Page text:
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Student loan payment freeze provides much-needed relief for distressed borrowers

By on March 9, 2021 0

WASHINGTON – President Biden’s decision to extend the freeze on student loan payments until October has given borrowers a much-needed financial cushion and the ability to spend the extra money on other basic necessities.

Distressed families or student borrowers facing loss of income or unforeseen expenses related to the pandemic can use the break to pay other bills for rent, food, medicine or child care, depending on the situation. experts.

Better-off borrowers could also use the savings to pay off the principal on their loans or put more money in the bank.

The two groups are of comparable size, according to a survey conducted by Student Loan Hero in May. Some 42% of borrowers said they had stopped repaying their loans and paid their bills or other debts instead.

The others reduced their student loan balances with regular or occasional payments.

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About a third of all borrowers surveyed said they couldn’t afford enough food and had to use the extra money to buy groceries and other basic items.

“It gives them a lot more personal flexibility in their budget today,” said Scott Buchanan, executive director of the Student Loan Servicing Alliance trade group.

Experts say there is not enough data at the moment to show which portion of borrowers will use the temporary student loan hiatus to make large investments, like buying a home or paying down a mortgage. mortgage.

Biden asked the Department of Education to extend the suspension of student loan payments on day one of his tenure through an executive order. The freeze was originally put in place by Trump’s White House in March 2020 during the first phase of coronavirus relief efforts.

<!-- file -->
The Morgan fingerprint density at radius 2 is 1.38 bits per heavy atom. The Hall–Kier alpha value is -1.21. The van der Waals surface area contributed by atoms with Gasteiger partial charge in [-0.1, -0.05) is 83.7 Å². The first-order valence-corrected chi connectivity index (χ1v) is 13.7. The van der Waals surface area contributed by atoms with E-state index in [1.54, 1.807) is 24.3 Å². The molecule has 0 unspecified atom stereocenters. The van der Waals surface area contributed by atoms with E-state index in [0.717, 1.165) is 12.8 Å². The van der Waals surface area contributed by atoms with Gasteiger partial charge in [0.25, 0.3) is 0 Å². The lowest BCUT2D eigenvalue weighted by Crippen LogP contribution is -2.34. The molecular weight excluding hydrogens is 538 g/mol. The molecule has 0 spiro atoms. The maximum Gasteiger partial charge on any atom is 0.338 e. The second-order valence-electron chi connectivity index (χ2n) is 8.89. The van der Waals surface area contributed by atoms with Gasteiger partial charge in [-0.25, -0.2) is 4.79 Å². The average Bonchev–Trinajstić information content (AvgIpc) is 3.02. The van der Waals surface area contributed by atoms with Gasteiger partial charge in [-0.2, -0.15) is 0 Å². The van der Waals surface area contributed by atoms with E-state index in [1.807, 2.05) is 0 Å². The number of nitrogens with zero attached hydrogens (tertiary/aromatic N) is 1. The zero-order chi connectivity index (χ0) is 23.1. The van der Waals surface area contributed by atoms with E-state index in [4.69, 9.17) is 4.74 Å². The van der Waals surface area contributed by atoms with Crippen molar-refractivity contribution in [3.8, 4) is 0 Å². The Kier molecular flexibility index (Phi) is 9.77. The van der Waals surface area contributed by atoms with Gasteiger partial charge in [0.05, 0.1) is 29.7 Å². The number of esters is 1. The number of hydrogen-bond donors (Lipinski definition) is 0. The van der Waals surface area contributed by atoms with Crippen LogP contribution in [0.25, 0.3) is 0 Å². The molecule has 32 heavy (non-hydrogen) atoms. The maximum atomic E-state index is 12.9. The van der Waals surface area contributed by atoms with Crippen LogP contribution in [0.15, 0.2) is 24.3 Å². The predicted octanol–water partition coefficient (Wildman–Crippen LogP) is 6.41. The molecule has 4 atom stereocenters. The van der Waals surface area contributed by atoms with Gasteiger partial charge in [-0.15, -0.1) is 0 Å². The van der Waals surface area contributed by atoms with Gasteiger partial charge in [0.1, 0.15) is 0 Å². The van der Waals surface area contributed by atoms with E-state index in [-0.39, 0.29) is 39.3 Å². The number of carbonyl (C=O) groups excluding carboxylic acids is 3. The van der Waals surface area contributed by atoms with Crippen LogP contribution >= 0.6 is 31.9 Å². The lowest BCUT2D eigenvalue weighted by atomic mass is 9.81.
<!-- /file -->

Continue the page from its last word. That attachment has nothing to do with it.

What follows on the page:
“Too many Americans struggle to afford basic necessities and provide for their families. They shouldn’t be forced to choose between paying off their student loans and putting food on the table, ”the education ministry said in a statement written last week.

The demographics of student loan borrowers are diverse, and some have experienced far more financial hardship than others during the pandemic. Unemployment among blacks and Latinos is over 9% compared to 6% for white adults, according to the Bureau of Labor Statistics.

Borrowers of color and women are disproportionately harmed by student debt, said Persis Yu, director of the Student Loan Borrower Assistance Project at the National Consumer Law Center. They or their families tend to have less wealth or earn less.

The result: Borrowers of color are more likely to spend their deferred payments on immediate expenses or urgent debts rather than boosting their savings or reducing their outstanding loans.

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The suspension of loan repayments also ended payday foreclosures and the diversion of tax repayments to student debt, Yu said, giving struggling families a greater sense of financial security.

“The fact that the tax refund is not captured during this period is huge for these families,” Yu said.